Thursday, May 6, 2010

The Great Country Estates of Britain Series. Part Six: Wrotham Park

Wrotham Park, Hertfordshire is a Palladian English country house, designed by Isaac Ware in 1754 for Admiral John Byng. It is set within a 2,500 acres estate seventeen miles from Hyde Park, making it one of the largest private houses inside the M25.

Originally part of an estate known as Pinchbank, first recorded in Middlesex in 1310 and owned in the 17th and early 18th centuries by the Howkins family, the property passed to Thomas Reynolds, who renamed the estate Strangeways. His son, Francis, sold the property to Admiral Byng, who changed the name to Wrotham Park in honour of the original family home, Wrotham, in Kent. Admiral Byng never had an opportunity to live in retirement at Wrotham, being court martialled and executed first. It remains in the family today.

A disastrous fire in 1887 burned slowly enough to permit retrieval of the contents of the house, but gutted it. It was rebuilt precisely as it had been.

Scenes for Robert Altman's Gosford Park were shot at Wrotham Park, including exterior scenes and the staircase, dining room, library and living room. Scenes for the ITV Jeeves and Wooster series were also shot at Wrotham Park. Both the interior of Brinkley Court and the interior and exterior of Chuffnell Hall (Episodes 4 & 5, Series 2) were filmed there.

Other film and television sitings include The Line of Beauty and Peter's Friends.

Wrotham, however, is more important to me for inspiring the idea to provide disabled access to Willowbrook Park via two ramps on either side of the front entrance, as per the twin set of steps at Wrotham...

We had been searching for a way to enable the less-abled (and ourselves in our dotage) to find ingress and egress without breaking a hip. If instead of a magnificent twin set of steps, one had a twin set of ramps of a suitable gradient, one could have disabled access without spoiling the overall aesthetic of the front entrance...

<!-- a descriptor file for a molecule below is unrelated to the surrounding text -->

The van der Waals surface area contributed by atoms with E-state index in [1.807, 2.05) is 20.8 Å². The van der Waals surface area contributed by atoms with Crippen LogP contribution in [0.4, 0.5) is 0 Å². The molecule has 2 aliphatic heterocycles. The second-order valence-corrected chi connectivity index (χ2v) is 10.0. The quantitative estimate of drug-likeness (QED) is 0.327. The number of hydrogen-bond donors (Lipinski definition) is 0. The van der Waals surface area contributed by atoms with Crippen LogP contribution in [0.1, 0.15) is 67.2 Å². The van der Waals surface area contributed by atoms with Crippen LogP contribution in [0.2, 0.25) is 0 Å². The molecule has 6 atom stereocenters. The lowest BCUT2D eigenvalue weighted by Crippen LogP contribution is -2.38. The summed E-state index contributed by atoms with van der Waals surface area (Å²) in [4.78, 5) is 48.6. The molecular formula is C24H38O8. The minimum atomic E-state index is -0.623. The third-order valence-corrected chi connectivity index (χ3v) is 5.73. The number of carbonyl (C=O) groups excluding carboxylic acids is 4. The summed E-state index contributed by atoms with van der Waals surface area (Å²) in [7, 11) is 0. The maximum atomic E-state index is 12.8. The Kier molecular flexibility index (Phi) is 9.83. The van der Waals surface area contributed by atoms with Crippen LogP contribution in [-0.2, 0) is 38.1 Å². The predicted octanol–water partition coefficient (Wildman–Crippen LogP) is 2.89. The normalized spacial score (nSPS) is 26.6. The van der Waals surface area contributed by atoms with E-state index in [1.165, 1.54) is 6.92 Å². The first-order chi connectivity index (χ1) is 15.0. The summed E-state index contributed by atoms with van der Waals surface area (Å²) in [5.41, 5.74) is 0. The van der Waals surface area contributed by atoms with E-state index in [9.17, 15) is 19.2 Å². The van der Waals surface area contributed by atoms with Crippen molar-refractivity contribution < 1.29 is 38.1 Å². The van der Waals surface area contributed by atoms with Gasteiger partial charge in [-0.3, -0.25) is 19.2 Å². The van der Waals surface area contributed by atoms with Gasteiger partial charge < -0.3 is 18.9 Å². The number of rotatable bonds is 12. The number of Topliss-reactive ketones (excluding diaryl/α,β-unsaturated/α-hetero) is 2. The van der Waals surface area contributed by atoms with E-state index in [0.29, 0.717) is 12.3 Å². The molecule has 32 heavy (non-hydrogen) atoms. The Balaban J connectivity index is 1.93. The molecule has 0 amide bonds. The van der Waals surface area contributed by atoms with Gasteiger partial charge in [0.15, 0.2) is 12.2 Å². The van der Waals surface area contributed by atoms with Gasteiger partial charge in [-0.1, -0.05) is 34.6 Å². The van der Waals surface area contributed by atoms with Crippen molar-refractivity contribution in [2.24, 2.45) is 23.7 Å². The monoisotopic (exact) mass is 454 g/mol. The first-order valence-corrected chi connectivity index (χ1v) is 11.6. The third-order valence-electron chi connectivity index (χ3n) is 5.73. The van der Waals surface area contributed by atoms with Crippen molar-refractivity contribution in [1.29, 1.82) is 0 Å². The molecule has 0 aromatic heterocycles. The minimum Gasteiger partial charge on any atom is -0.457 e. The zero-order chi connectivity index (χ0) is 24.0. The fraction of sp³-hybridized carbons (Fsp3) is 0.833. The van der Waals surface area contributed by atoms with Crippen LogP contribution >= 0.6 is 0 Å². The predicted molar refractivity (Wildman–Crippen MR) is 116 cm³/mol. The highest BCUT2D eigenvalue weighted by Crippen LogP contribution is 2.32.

Wrotham's steps remind me of another building - Keddleston Hall...

But Keddleston will have to wait for another exciting installment of The Great Country Estates of Britain series.

Wednesday, May 5, 2010

Beds and Bedrooms...

Willowbrook Park will have 5 guest bedrooms in total, each with its own theme. There will be:

  • The Brideshead Suite

  • The Chatsworth Suite

  • The Blenheim Suite

  • The Carriage House Apartments

  • The Royal Suite
The Brideshead Suite is the largest of the bedrooms suites, measuring 10m x 5m (32' x 16')

The Chatsworth Suite is the next largest, measuring 7m x 5m (23' x 16')

The Blenheim Suite is the smallest of the bedroom suites at 6m x 5m (20' x 16')

The Carriage House Apartments are 17m x 4m in total, comprising several separate rooms.

The Royal Suite is 13m x 5m (42' x 16')

Each suite has a unique character and colour scheme. The Brideshead suite will be decorated in beiges and golds. It has two distinct reflected ceiling mouldings to define the bedroom area from the lounge area, and a separate marble en suite. Below is an example of the sort of colourscheme and layout the Brideshead suite will have. Note the use of reflected ceilings, and the traditional furniture layout. I like the way one can break a long room up into several different spaces, whilst keeping it open and light:

The decor that will typify this suite: light and classical...

Other examples of light and open suites:

I also love fireplaces in bedrooms. It is so Luxurious!

There is a fireplace in the Royal Suite and also in the Chatsworth Suite.

I also like the idea of beds in custom built alcoves, however none of the suites at Willowbrook would be suitable for this.

Other beds and bedrooms...

Above and Below: Muted Shades. I like the paneling.

I am not a fan of the colour yellow, even if it is a warm colour.

Green is peaceful, though slightly cool.

Above and Below: Empire Day beds. I Like the canopies. Perhaps in the Blenheim Suite.

I love the bed below. Unfortunately, New Zealand being a million miles away from anywhere, is an expensive place to ship to.

Above: A flamboyant statement. I like the red walls with the purple and green silk canopy.

Below: Too much. I wonder if Marie Antoinette suffered from frequent migraines?

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